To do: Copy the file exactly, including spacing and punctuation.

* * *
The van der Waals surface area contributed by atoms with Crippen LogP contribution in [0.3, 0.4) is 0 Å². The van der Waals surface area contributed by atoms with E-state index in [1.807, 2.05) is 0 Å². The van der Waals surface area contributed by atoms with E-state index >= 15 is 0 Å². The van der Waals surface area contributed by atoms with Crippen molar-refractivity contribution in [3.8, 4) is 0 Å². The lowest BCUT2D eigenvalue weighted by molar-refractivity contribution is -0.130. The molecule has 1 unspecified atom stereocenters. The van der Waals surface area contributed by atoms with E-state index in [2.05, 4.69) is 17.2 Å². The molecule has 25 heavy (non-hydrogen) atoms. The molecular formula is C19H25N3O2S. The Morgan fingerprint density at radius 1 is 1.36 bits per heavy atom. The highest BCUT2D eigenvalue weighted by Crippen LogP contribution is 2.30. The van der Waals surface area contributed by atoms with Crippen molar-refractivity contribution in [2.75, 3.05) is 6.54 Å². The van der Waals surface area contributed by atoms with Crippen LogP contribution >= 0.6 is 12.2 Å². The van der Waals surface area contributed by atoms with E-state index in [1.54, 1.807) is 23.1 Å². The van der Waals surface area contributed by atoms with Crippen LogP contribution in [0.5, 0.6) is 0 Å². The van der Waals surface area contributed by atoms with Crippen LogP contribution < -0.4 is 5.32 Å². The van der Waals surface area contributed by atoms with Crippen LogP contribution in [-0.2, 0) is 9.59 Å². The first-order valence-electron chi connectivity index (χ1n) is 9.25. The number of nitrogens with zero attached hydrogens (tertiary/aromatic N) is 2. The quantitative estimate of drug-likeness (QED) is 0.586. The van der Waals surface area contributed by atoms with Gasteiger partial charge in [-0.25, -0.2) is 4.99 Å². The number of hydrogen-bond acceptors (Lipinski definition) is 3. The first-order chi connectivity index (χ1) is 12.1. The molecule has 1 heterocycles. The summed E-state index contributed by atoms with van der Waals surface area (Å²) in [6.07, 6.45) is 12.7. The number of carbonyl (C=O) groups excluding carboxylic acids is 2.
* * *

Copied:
The van der Waals surface area contributed by atoms with Crippen LogP contribution in [0.3, 0.4) is 0 Å². The van der Waals surface area contributed by atoms with E-state index in [1.807, 2.05) is 0 Å². The van der Waals surface area contributed by atoms with E-state index >= 15 is 0 Å². The van der Waals surface area contributed by atoms with Crippen molar-refractivity contribution in [3.8, 4) is 0 Å². The lowest BCUT2D eigenvalue weighted by molar-refractivity contribution is -0.130. The molecule has 1 unspecified atom stereocenters. The van der Waals surface area contributed by atoms with E-state index in [2.05, 4.69) is 17.2 Å². The molecule has 25 heavy (non-hydrogen) atoms. The molecular formula is C19H25N3O2S. The Morgan fingerprint density at radius 1 is 1.36 bits per heavy atom. The highest BCUT2D eigenvalue weighted by Crippen LogP contribution is 2.30. The van der Waals surface area contributed by atoms with Crippen molar-refractivity contribution in [2.75, 3.05) is 6.54 Å². The van der Waals surface area contributed by atoms with Crippen LogP contribution >= 0.6 is 12.2 Å². The van der Waals surface area contributed by atoms with E-state index in [1.54, 1.807) is 23.1 Å². The van der Waals surface area contributed by atoms with Crippen LogP contribution in [0.5, 0.6) is 0 Å². The van der Waals surface area contributed by atoms with Crippen LogP contribution < -0.4 is 5.32 Å². The van der Waals surface area contributed by atoms with Crippen LogP contribution in [-0.2, 0) is 9.59 Å². The first-order valence-electron chi connectivity index (χ1n) is 9.25. The number of nitrogens with zero attached hydrogens (tertiary/aromatic N) is 2. The quantitative estimate of drug-likeness (QED) is 0.586. The van der Waals surface area contributed by atoms with Gasteiger partial charge in [-0.25, -0.2) is 4.99 Å². The number of hydrogen-bond acceptors (Lipinski definition) is 3. The first-order chi connectivity index (χ1) is 12.1. The molecule has 1 heterocycles. The summed E-state index contributed by atoms with van der Waals surface area (Å²) in [6.07, 6.45) is 12.7. The number of carbonyl (C=O) groups excluding carboxylic acids is 2.